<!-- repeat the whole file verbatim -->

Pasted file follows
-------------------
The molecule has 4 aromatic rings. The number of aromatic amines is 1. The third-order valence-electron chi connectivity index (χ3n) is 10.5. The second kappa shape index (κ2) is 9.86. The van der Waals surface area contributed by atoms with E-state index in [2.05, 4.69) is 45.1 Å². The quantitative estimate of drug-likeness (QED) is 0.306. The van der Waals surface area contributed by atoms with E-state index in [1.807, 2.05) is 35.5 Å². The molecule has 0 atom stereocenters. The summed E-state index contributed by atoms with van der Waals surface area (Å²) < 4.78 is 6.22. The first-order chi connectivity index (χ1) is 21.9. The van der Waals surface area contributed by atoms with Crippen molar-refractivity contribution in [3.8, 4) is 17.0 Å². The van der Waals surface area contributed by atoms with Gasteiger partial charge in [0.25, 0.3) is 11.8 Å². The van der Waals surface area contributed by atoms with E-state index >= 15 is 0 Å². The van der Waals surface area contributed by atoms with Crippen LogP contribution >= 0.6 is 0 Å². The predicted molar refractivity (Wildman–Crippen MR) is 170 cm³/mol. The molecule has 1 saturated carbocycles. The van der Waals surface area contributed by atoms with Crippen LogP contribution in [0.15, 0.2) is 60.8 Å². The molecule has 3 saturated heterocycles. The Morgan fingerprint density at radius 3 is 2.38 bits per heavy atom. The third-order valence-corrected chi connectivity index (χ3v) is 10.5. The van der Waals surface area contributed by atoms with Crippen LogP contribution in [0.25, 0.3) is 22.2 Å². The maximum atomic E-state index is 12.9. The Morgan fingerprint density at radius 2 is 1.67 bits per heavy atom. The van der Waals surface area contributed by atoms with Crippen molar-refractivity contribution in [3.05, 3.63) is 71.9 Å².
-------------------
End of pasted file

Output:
The molecule has 4 aromatic rings. The number of aromatic amines is 1. The third-order valence-electron chi connectivity index (χ3n) is 10.5. The second kappa shape index (κ2) is 9.86. The van der Waals surface area contributed by atoms with E-state index in [2.05, 4.69) is 45.1 Å². The quantitative estimate of drug-likeness (QED) is 0.306. The van der Waals surface area contributed by atoms with E-state index in [1.807, 2.05) is 35.5 Å². The molecule has 0 atom stereocenters. The summed E-state index contributed by atoms with van der Waals surface area (Å²) < 4.78 is 6.22. The first-order chi connectivity index (χ1) is 21.9. The van der Waals surface area contributed by atoms with Crippen molar-refractivity contribution in [3.8, 4) is 17.0 Å². The van der Waals surface area contributed by atoms with Gasteiger partial charge in [0.25, 0.3) is 11.8 Å². The van der Waals surface area contributed by atoms with E-state index >= 15 is 0 Å². The van der Waals surface area contributed by atoms with Crippen LogP contribution >= 0.6 is 0 Å². The predicted molar refractivity (Wildman–Crippen MR) is 170 cm³/mol. The molecule has 1 saturated carbocycles. The van der Waals surface area contributed by atoms with Crippen LogP contribution in [0.15, 0.2) is 60.8 Å². The molecule has 3 saturated heterocycles. The Morgan fingerprint density at radius 3 is 2.38 bits per heavy atom. The third-order valence-corrected chi connectivity index (χ3v) is 10.5. The van der Waals surface area contributed by atoms with Crippen LogP contribution in [0.25, 0.3) is 22.2 Å². The maximum atomic E-state index is 12.9. The Morgan fingerprint density at radius 2 is 1.67 bits per heavy atom. The van der Waals surface area contributed by atoms with Crippen molar-refractivity contribution in [3.05, 3.63) is 71.9 Å².